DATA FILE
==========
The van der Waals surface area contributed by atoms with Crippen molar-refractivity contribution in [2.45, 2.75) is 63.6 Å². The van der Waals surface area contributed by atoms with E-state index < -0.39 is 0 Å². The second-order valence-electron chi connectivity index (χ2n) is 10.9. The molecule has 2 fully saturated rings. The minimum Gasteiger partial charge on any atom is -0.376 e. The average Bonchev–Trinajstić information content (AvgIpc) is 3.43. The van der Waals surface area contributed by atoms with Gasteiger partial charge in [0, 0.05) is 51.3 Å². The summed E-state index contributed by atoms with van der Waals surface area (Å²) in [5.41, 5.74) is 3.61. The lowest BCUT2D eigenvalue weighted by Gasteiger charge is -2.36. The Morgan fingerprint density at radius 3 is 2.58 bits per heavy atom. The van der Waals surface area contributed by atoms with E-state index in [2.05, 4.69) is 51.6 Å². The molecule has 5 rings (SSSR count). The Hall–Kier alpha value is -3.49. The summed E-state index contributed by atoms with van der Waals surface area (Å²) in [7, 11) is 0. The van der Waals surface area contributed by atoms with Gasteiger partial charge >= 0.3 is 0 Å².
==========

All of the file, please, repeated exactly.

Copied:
The van der Waals surface area contributed by atoms with Crippen molar-refractivity contribution in [2.45, 2.75) is 63.6 Å². The van der Waals surface area contributed by atoms with E-state index < -0.39 is 0 Å². The second-order valence-electron chi connectivity index (χ2n) is 10.9. The molecule has 2 fully saturated rings. The minimum Gasteiger partial charge on any atom is -0.376 e. The average Bonchev–Trinajstić information content (AvgIpc) is 3.43. The van der Waals surface area contributed by atoms with Gasteiger partial charge in [0, 0.05) is 51.3 Å². The summed E-state index contributed by atoms with van der Waals surface area (Å²) in [5.41, 5.74) is 3.61. The lowest BCUT2D eigenvalue weighted by Gasteiger charge is -2.36. The Morgan fingerprint density at radius 3 is 2.58 bits per heavy atom. The van der Waals surface area contributed by atoms with E-state index in [2.05, 4.69) is 51.6 Å². The molecule has 5 rings (SSSR count). The Hall–Kier alpha value is -3.49. The summed E-state index contributed by atoms with van der Waals surface area (Å²) in [7, 11) is 0. The van der Waals surface area contributed by atoms with Gasteiger partial charge >= 0.3 is 0 Å².